— Chantry House • Charlotte M. Yonge

... illuminating instruction combined with burning denunciation that these men had called forth by their futile attempt to convict Jesus on the charge of Sabbath desecration. This was but one of many evil machinations by which they so determinedly plotted, and strove to attach the stigma and invoke the penalty of Sabbath-breaking upon the very One who had ordained the Sabbath and was in truth and verity the one ...
— Jesus the Christ - A Study of the Messiah and His Mission According to Holy - Scriptures Both Ancient and Modern • James Edward Talmage

... "The stigma lies in the name of Rojanow. Abandon that name, Hartmut. I bring you that for which you so ardently long—your admission to ...
— The Northern Light • E. Werner

... which is to be the mother parent, cuts away the stamens with sharp pointed scissors, and then covers it with cheese capping, to keep out strange pollen. From ten o'clock in the forenoon to about four in the afternoon, the pistil secretes a honey-like liquid, which causes the end or stigma to be moist. It is then said to be receptive, and the grower carries the stamens from the other parent, and gently touches the stigma with the anthers, causing the ...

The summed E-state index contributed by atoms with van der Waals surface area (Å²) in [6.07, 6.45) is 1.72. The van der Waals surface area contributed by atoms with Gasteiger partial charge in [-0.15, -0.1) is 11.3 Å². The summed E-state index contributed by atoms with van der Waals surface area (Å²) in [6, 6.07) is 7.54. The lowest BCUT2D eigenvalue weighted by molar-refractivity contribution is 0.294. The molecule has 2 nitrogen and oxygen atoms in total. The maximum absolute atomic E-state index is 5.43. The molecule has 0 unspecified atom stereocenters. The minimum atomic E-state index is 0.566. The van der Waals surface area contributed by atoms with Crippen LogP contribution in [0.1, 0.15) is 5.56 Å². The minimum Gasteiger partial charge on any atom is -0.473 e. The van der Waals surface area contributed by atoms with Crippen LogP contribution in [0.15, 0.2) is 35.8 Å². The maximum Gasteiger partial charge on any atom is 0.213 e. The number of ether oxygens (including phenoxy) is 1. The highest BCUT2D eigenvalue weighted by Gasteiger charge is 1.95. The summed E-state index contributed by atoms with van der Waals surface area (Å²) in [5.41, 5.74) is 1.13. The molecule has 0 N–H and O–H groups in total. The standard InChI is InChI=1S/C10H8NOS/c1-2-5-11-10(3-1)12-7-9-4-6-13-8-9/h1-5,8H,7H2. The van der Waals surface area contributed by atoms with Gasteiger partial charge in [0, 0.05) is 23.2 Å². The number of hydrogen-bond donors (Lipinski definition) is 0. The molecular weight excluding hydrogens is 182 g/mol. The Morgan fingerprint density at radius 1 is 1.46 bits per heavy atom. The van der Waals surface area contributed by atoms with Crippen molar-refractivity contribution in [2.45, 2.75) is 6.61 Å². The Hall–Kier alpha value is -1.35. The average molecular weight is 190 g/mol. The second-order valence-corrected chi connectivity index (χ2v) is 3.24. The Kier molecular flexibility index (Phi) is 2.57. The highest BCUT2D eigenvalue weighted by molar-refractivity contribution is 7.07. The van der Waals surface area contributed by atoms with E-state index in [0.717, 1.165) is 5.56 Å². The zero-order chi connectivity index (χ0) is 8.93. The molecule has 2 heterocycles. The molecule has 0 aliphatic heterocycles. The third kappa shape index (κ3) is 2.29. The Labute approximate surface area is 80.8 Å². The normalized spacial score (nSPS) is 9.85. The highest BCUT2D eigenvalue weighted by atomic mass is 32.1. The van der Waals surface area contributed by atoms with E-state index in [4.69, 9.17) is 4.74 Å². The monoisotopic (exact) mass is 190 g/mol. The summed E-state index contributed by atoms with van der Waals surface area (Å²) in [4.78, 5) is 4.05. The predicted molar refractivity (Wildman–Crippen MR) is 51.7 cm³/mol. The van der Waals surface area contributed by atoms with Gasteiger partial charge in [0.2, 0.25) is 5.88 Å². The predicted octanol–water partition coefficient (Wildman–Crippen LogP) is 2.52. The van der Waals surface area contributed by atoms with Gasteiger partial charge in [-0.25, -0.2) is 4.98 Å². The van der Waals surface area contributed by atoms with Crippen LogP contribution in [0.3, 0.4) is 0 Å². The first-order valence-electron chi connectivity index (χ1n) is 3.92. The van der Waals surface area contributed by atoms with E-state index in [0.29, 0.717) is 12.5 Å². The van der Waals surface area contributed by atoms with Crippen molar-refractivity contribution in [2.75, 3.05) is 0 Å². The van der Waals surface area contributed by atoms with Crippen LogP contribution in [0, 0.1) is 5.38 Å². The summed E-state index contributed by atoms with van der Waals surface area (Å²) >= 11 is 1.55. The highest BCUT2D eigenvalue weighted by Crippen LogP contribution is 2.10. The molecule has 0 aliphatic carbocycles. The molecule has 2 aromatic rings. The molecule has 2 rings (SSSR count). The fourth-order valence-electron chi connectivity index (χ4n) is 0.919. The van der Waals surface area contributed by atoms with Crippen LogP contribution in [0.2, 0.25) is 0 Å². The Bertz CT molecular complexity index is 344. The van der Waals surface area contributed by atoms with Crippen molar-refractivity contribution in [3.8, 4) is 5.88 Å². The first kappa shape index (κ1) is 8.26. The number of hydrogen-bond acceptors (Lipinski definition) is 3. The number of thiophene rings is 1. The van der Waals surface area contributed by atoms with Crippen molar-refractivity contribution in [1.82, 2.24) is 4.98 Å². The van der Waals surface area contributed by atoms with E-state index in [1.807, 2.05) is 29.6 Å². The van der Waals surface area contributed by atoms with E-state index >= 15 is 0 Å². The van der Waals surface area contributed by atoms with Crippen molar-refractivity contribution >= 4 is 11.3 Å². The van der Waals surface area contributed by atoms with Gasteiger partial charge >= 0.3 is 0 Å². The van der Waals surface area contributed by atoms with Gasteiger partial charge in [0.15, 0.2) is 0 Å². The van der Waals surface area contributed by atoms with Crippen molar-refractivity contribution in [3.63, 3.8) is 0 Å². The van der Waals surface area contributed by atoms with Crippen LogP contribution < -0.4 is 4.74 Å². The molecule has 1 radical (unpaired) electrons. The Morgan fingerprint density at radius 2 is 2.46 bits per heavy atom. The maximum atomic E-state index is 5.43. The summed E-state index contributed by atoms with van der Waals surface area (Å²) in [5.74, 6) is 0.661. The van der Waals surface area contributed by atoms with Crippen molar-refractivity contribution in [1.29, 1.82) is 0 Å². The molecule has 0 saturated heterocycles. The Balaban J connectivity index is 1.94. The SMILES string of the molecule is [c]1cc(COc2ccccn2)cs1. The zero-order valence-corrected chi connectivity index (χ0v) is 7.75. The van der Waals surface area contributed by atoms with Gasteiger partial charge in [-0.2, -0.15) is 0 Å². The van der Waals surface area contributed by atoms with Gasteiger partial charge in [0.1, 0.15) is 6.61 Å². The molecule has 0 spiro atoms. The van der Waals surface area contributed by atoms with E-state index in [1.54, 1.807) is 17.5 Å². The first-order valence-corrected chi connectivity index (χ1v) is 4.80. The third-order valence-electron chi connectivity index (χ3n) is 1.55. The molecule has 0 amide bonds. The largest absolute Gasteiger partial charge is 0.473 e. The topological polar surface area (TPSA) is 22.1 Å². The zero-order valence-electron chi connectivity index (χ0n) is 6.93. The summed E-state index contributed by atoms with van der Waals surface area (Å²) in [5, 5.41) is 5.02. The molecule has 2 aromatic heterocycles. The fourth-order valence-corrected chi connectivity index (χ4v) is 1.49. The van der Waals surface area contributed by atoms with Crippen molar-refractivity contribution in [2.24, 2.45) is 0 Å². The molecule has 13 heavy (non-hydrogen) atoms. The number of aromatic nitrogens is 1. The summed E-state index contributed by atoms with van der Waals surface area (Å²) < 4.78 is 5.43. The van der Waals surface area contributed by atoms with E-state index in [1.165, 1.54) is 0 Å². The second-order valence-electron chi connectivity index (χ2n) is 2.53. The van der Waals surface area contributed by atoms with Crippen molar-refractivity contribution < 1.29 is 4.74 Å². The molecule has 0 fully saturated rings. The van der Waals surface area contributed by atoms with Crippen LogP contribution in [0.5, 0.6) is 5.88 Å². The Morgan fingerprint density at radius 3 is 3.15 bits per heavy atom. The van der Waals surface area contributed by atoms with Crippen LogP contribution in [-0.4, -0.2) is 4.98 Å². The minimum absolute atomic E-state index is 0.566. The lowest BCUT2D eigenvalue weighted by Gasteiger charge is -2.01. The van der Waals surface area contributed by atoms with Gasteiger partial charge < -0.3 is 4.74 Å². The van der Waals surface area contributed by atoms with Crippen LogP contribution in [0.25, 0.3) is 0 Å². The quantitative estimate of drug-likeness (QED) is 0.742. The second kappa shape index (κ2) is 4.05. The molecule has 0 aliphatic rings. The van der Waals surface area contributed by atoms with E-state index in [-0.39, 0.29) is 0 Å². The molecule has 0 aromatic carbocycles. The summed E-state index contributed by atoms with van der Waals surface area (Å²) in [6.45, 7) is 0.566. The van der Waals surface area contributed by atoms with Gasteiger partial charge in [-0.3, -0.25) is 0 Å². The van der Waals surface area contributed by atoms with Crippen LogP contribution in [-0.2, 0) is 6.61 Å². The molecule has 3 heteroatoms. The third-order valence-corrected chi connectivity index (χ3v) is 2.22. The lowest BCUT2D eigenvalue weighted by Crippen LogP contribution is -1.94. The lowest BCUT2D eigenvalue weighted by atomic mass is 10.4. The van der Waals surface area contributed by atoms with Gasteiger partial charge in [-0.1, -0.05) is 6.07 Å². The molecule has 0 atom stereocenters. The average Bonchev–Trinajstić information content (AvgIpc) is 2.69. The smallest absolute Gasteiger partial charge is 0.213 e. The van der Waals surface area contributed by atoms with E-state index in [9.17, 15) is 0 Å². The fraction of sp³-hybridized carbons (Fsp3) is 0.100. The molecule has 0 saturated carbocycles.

— The Gladiolus - A Practical Treatise on the Culture of the Gladiolus (2nd Edition) • Matthew Crawford

... of diet, idiosyncrasies of individuals should be consulted in reason, and under no consideration should anything be taken which bears the slightest stigma of contamination. It remains, then, to discriminate those foods which contribute the greatest amount of nutriment for a given weight, and which, inter se, preserve a proper dietetic balance. Variety is very desirable, provided that there is no important sacrifice in nutrient value. The proof of a ...